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Title: Genome wide analysis of dna repair by expression profiling
Author: Ridley, Andrew James
ISNI:       0000 0004 2749 7862
Awarding Body: Cardiff University
Current Institution: Cardiff University
Date of Award: 2006
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Xeroderma pigmentosum (XP) and Cockayne syndrome (CS) are syndromes characterised by defects iqf nucleotide excision repair (NER), they can be distinguished by contrasting clinical manifestations. Although the genes responsible for XP and CShave been identified, the precise molecular roles of the normal proteins remains poorly understood. In the present study, primary dermal fibroblasts derived from patients assigned to XP complementation group C (XP-C XP8CA) and CS type A (CS-A CS3BE) were characterised. Patient XP8CA was homozygous for a 2 bp TG deletion in the XPC gene at codon 547 resulting in a premature termination at position 572, while patient CS3BE was a compound heterozygote for a 37G>T (E13X) and a novel 479C>T (A 160V) mutation in CKNl, the jene that encodes the CSA protein. Permanent XP-C and CS-A cell lines were established by transducing primary XP8CA and CS3BE fibroblasts with a retroviral vector, expressing the catalytic subunit of telomerase, hTERT. The reconstitition of telomerase activity resulted in: (1) the preservation of the primary NER capabilities (2) an extension of proliferative lifespan (3) maintenance of the p53/p21WAF/CIPI and pRb/pl6INK4A tumour suppressor pathways. Using microarrays, the UV-induced global transcriptional response of telomerised XP-C ajd CS-A fibroblasts was characterised. The data indicate that UV-irradiation resulted in the differential regulation of a diverse range of cellular responses such as transcription, cell cycle arrest, DNA repair and apoptosis. Additionally, cell type-specific signatures were observed in telomerised XP-C and CS-A fibroblasts. The utility of RNAi was also demonstrated by transiently ablating XPC of CSA function in telomerised repair competent (MRC-5) fibroblasts, and a stable, permanent mutant was constructed by retrovirally transducing the telomerised CS-A cell line with an PC-specific shRNA construct. Thus, permanent and stable telomerase-immortalised XP-C and CS-A cell lines have been established and partially characterised at both the genetic and molecular level, so providing in vitro models for investigating NER.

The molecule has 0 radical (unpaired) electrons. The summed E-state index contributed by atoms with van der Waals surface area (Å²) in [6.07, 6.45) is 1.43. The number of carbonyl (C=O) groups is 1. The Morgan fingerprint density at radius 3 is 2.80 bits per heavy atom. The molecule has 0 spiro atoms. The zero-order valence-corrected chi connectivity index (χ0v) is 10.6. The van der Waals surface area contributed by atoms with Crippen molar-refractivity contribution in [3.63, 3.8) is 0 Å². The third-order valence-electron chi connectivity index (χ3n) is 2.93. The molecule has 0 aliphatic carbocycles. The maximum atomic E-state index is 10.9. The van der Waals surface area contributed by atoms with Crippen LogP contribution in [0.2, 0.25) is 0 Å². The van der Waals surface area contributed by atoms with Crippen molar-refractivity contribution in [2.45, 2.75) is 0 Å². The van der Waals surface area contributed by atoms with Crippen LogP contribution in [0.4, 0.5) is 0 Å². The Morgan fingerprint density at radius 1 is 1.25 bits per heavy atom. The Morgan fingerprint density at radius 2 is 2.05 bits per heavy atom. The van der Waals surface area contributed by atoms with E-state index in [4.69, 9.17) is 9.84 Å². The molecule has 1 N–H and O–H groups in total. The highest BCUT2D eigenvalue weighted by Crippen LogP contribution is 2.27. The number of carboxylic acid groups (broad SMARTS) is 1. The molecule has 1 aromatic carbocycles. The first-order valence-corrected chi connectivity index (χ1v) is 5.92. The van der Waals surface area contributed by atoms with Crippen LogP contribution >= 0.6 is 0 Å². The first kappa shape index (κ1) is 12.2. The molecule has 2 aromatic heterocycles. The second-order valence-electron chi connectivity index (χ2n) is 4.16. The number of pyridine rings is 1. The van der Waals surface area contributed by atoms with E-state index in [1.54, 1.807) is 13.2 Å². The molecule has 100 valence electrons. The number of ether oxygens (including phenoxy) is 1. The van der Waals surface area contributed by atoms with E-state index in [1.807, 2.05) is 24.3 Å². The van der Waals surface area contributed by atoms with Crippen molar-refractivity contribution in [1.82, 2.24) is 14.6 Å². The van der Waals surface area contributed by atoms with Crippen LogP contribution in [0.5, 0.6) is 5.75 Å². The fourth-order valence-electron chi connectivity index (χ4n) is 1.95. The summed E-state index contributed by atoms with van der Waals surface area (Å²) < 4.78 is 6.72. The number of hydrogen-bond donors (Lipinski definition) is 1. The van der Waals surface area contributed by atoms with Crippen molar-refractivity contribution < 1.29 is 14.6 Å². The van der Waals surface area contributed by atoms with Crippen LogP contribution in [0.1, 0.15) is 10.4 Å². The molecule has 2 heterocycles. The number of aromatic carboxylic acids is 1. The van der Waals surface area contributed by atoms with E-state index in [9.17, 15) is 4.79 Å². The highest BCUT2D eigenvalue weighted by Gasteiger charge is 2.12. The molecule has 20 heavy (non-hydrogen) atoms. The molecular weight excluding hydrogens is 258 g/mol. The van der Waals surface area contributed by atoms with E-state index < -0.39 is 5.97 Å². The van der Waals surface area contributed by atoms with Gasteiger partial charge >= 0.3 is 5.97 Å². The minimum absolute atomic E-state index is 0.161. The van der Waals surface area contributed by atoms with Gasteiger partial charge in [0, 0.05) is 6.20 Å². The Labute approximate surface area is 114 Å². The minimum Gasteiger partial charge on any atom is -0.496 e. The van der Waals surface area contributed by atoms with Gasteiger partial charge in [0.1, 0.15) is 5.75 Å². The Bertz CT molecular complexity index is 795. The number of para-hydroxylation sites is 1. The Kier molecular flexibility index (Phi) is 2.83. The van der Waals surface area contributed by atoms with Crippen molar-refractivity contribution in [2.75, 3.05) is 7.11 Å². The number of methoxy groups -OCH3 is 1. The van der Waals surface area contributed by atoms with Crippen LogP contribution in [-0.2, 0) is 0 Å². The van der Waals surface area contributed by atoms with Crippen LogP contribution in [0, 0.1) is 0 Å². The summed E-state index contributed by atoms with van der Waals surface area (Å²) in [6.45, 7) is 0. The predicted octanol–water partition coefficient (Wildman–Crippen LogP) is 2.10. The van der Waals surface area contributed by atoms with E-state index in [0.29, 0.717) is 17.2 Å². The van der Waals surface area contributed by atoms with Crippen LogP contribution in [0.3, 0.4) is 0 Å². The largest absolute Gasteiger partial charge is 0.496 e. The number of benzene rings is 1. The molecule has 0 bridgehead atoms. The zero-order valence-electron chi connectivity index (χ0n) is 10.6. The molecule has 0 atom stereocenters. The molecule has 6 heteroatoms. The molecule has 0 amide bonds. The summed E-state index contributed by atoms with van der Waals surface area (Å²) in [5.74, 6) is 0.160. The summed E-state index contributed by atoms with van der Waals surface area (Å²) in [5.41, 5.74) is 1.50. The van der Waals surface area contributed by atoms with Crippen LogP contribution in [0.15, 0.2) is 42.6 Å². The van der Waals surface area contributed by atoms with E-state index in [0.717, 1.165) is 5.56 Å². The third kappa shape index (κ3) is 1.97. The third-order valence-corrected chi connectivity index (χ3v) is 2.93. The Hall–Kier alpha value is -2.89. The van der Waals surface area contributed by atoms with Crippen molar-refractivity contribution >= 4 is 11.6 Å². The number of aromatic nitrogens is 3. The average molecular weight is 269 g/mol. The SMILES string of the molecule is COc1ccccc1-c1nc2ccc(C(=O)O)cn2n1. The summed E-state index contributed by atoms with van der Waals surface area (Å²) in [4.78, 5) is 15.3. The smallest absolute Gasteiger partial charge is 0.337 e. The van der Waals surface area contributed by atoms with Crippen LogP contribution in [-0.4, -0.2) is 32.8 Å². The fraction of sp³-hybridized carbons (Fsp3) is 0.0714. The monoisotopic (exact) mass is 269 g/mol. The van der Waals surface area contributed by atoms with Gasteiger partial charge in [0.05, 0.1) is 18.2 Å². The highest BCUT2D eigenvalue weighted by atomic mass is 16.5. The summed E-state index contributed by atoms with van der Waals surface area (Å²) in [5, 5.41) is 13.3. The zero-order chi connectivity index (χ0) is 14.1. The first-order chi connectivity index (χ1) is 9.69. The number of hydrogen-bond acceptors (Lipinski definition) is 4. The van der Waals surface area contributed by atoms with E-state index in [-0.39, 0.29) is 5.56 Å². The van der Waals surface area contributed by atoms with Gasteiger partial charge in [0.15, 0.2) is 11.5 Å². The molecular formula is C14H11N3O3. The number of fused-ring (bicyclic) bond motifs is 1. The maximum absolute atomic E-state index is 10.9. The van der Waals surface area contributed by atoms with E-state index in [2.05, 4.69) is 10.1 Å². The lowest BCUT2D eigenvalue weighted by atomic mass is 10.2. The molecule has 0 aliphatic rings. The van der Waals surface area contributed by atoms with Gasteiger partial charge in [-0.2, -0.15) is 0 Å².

Supervisor: Not available Sponsor: Not available
Qualification Name: Thesis (Ph.D.) Qualification Level: Doctoral
EThOS ID:  DOI: Not available